“When we look at the Portuguese potential, both trading companies and investors, we need to offer a value-added service, otherwise why would you bother becoming a member of the chamber?”

These value-added services are: providing information about the markets, promoting events on finding and making contacts, and attracting politicians, businessmen, academics, researchers, experts and CEOs from the US to share their experiences with the chamber’s members and associates. This means making the most of opportunities when notable US figures are in Europe and suggesting a stop-over in Lisbon.

To achieve all this, Martins da Costa says AmCham needs to change the communication strategy it used in the past through technology.

“We have budgetary limitations, so I’ve launched a challenge to the board members that if each one of us deploy two or three people from our companies to set aside a few hours to work with AmCham that would help,” he says.

“There are 20 board members, and I have provided three people from EDP to give up their time and work pro-bono for AmCham. If everybody at AmCham gives up a little of their time or provides some staff with expertise in different areas, we can really begin to change the chamber and provide an effective platform that brings added value to its members.”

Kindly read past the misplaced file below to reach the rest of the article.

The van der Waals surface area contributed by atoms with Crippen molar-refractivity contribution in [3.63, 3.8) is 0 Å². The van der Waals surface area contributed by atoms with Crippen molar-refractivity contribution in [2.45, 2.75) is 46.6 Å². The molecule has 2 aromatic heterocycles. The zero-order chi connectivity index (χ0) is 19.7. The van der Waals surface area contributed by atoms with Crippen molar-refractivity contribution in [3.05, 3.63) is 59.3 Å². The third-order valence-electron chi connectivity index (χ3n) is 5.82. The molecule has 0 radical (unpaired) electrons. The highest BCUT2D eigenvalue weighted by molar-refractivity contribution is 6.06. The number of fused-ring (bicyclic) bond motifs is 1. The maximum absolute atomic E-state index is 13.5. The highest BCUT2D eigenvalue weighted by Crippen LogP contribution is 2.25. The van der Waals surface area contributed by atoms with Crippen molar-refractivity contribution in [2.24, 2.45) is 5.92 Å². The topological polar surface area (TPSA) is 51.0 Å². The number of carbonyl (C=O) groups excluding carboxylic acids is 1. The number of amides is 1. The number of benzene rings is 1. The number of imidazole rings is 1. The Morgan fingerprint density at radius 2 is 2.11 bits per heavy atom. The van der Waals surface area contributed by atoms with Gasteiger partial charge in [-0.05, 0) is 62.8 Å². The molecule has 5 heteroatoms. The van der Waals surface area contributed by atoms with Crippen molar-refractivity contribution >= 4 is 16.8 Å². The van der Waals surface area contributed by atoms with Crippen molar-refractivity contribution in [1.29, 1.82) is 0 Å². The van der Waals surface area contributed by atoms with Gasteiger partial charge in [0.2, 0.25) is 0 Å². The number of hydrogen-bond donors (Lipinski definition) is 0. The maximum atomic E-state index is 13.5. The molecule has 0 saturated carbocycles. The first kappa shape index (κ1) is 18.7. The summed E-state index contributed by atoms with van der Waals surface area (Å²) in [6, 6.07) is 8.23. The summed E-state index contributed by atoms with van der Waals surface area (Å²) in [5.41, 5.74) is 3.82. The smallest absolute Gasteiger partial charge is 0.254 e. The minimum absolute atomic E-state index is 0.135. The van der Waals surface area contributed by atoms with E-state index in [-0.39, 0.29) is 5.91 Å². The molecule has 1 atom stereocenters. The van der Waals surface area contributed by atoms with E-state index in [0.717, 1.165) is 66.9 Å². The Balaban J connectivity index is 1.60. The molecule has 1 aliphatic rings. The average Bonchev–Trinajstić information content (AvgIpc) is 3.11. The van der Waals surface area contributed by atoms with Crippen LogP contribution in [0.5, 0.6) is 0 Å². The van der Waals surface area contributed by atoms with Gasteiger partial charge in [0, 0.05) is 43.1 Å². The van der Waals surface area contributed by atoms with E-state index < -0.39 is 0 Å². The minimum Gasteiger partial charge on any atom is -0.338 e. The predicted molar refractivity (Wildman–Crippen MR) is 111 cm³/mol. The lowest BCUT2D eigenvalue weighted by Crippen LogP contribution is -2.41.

Portuguese startups turn to US capital 

António Martins da Costa says that the world is changing, and that the US and Europe are more aligned in thinking. But Portugal lacks homegrown investment and depends on foreign direct investment to help its new technologically-driven companies grow.

“Venture capital is critical, but we need to change mindsets, and this is why so many Portuguese companies are having to look for their growth investment capital in the US,” he says. 

“If you compare the US and equity versus fixed-income bonds, the ratio is typically 80/20. In Europe, it is the other way around. Most asset managers and investors buy bonds because they want lower risk.”

In the US, there is more appetite for risk. “If you ask graduates at a US business school what they want to be, 70-80% want to be entrepreneurs. In Europe, the share is lower because people are risk-adverse and prefer to work in big organisations and investment banks,” he explains.

One example of a successful Portuguese unicorn working with EDP that initially started expanding with US venture capital is OutSystems. “It’s CEO, Paulo Rosado, prefers to be in the US because it is where the capital flows and clients are, although he has some clients here in Portugal; EDP is one of them where OutSystems is creating a Competence Centre within the company,” he says. 

In providing capital investment for startups, big corporations play a part, too. EDP has a subsidiary called EDP Ventures, which invests around €40 million in startups specialising in sectors that are allied to its own activity areas and R&D projects in renewable energy and smart grids and customer service technology-based solutions.

An increasing emphasis on renewables

For two years, Martins da Costa headed EDP’s subsidiary company EDP Renewables in Houston, Texas, which has invested over US$6 billion in the US market since it started its renewable energy operations in 2007 and where he was the first company chairman.